Safe Spaces:Home


Decoration element

Content warning: this story describes forms of cyber violence against women and girls

Listen to Alina’s story

Read Alina’s story

I met this guy at a student party. We’d been to the same school but had never spoken before. Now we were studying at the same college. It was nice to see a familiar face among so many new ones. We chatted like old friends—he was easy to talk to. Later, he walked me home to make sure I got back safely. I felt safe. After all, we were from the same city and even the same school.

The next morning he sent a text with a rose emoji. I thought it was a joke and didn’t reply. That weekend I returned from a night out with friends to find 24 missed calls from him. I tried to laugh it off, saying he must have butt-dialled me.

I met the guy again in college and we talked for a while. In the evening I saw another 20 missed calls. When I confronted him, he joked that he must have fallen asleep on his phone. He offered to meet up. I told him I’m in a relationship and it's better we just stay friends.

The next day, on my way to lectures, I saw him close to my apartment, even though he lives elsewhere. He kept popping up: appearing around a corner; hanging at the bus stop. One time I caught him standing outside my window. That’s when it became disturbing. All the while he kept sending me rose emoji messages. I asked him to stop, reminding him I have a boyfriend. Eventually, I stopped reacting.

Then I found my phone full of dirty pictures from him. He called me disgusting names. I blocked his phone. But the fear and discomfort wouldn’t go. I felt unsafe, scared and feared the unexpected because it was like my every step was being watched. He knew where I was, who I was with and what I was doing. It was a total invasion of privacy, which made me feel so many things at the same time: anger, helplessness, irritated and this sense of pressure all over me.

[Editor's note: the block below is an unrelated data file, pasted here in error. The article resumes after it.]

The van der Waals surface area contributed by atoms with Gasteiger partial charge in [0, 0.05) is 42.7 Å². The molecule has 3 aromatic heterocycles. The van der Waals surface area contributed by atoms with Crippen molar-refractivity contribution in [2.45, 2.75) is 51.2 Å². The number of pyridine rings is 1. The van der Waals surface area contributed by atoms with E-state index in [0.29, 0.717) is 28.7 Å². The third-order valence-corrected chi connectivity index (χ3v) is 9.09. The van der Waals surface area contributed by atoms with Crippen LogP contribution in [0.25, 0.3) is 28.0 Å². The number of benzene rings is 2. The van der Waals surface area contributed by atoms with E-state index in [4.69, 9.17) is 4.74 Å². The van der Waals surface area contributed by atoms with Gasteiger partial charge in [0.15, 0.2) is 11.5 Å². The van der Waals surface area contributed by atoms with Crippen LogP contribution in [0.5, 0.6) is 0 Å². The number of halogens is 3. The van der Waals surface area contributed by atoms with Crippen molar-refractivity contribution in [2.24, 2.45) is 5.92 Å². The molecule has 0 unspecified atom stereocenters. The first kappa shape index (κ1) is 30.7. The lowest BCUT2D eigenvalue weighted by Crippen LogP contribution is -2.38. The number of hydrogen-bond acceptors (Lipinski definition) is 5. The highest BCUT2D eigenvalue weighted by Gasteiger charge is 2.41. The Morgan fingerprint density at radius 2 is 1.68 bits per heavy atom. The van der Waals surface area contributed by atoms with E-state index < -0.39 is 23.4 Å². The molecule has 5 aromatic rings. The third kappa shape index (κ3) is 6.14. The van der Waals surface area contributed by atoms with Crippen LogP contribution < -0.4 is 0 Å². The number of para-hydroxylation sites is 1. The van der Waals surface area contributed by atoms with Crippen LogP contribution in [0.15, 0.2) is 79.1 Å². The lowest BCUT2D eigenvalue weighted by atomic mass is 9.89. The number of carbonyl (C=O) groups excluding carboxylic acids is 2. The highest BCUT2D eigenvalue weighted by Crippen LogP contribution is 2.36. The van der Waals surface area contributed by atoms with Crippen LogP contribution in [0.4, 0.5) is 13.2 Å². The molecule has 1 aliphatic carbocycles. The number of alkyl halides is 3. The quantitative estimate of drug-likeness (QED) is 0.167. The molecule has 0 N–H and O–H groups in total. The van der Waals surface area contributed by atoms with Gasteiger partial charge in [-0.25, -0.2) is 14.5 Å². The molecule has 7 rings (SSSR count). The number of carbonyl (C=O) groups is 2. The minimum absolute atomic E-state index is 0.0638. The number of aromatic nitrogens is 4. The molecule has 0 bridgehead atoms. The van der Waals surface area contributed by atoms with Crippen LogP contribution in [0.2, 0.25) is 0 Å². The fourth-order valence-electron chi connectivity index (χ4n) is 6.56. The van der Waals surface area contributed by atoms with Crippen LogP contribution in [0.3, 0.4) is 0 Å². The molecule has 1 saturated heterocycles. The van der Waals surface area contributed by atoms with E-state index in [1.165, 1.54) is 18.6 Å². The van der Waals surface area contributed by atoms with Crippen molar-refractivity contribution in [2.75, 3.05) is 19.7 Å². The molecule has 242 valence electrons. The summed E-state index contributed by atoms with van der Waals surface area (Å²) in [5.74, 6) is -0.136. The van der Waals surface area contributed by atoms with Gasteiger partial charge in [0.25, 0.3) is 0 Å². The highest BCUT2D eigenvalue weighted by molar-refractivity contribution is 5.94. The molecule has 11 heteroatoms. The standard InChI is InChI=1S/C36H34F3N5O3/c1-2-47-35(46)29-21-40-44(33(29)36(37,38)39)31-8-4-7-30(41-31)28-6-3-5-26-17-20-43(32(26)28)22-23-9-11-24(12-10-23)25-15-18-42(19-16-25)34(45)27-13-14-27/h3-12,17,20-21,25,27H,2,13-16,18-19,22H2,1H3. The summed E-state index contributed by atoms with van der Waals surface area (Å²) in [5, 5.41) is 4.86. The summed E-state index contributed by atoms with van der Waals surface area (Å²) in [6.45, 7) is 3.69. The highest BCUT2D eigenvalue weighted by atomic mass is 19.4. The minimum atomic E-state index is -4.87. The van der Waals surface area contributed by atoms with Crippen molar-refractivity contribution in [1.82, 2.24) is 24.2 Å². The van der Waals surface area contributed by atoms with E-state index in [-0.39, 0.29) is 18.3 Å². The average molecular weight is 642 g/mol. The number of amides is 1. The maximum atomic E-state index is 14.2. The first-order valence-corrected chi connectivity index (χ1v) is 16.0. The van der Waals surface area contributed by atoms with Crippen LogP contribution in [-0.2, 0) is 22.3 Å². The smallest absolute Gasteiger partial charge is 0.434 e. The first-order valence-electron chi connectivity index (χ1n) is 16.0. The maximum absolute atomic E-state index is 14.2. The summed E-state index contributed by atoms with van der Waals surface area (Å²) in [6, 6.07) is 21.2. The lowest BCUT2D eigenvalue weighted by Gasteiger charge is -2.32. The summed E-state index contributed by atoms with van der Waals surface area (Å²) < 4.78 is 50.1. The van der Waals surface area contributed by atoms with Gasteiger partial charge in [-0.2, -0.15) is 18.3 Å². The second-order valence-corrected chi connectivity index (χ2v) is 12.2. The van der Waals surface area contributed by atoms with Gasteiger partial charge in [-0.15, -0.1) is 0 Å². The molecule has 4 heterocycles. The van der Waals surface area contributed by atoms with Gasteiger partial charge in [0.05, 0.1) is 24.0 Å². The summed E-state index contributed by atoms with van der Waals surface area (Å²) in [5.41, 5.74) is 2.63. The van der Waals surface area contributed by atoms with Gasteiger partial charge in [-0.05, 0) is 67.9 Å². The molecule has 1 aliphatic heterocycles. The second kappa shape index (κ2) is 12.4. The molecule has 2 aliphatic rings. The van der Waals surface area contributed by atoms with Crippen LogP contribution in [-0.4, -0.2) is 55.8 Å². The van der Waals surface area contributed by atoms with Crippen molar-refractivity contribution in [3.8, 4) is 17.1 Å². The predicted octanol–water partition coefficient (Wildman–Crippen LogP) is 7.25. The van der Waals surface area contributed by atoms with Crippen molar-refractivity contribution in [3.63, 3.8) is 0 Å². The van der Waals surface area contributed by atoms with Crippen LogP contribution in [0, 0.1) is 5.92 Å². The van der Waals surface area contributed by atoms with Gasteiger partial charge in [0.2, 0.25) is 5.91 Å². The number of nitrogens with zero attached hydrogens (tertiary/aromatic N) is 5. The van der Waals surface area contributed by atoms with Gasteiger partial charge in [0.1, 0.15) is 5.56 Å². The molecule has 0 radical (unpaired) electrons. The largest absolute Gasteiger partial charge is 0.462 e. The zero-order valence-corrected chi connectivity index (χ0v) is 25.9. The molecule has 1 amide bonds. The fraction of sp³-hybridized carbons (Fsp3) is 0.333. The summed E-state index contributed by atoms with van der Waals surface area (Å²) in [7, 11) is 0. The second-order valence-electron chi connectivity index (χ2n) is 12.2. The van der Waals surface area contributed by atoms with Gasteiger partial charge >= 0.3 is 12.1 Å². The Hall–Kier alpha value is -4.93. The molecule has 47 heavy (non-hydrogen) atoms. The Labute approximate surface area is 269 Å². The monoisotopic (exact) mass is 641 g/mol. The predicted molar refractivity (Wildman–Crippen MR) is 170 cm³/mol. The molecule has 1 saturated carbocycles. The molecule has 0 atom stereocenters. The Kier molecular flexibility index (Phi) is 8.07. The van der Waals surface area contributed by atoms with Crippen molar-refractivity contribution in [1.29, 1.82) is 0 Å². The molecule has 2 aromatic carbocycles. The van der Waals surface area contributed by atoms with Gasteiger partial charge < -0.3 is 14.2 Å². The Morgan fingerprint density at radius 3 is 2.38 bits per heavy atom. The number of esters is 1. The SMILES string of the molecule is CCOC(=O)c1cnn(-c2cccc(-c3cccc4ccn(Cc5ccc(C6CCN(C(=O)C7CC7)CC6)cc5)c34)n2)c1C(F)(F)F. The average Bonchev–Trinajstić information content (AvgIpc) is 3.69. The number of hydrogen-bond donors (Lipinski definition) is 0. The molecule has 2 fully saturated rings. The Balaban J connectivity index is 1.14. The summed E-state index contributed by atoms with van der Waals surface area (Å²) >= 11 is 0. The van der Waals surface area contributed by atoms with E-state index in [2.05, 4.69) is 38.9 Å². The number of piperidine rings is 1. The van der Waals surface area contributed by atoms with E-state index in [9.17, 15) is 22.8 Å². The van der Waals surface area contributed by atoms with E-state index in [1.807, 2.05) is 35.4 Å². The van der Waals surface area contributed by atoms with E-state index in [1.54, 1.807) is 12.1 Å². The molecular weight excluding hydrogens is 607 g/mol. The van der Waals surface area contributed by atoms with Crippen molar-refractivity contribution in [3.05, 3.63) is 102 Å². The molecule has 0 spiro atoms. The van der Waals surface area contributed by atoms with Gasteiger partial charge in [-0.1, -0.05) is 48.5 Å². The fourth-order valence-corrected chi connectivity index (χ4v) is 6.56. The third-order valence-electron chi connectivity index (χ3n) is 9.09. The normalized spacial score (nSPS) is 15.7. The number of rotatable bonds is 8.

I found information online about the Specialised Comprehensive Assistance Centre (SKPC). I called, we talked and they listened. They gave me legal and safety advice. They helped me realise this was psychological and sexual abuse. That none of it was my fault. And I’m not alone.

— Alina, 20 years old.

What is cyber stalking?

Cyber stalking against women and girls involves intentional repeated acts against women and/or girls because of their gender, or because of a combination of gender and other factors (e.g. race, age, disability, sexuality, profession or beliefs).

It is committed through the use of ICT means, to harass, intimidate, persecute, spy or establish unwanted communication or contact, with malicious or obsessive intent, making the victim feel threatened, distressed or unsafe in any way.



Tackle CVAWG and all other forms of VAWG in a comprehensive framework

Institutions should prioritise the promotion of a comprehensive framework to tackle all forms of violence against women and girls (VAWG). CVAWG should be included as a core element and addressed as a distinctive form of violence, characterised by the use of ICT means.

Develop and adopt harmonised definitions of CVAWG and its forms

Institutions should develop and adopt harmonised and mutually exclusive definitions of CVAWG and its forms. Definitions should include a gender and intersectional dimension and acknowledge the ‘online-offline’ continuum of violence between the digital and the physical worlds.

Add a gender dimension to data collection and crime statistics on CVAWG

Institutions should issue guidelines on how to collect data on CVAWG and its forms. A gender dimension to data collection and crime statistics should be taken into account to allow the collection of good quality, comparable and disaggregated data.


Meet the artists and NGOs

  • Interview with Rugile Butkeviciute from the Women's Information Centre, NGO, Lithuania

  • Interview with the artist Egle Narbutaite

  • How to create better #SafeSpaces with Eleonora Esposito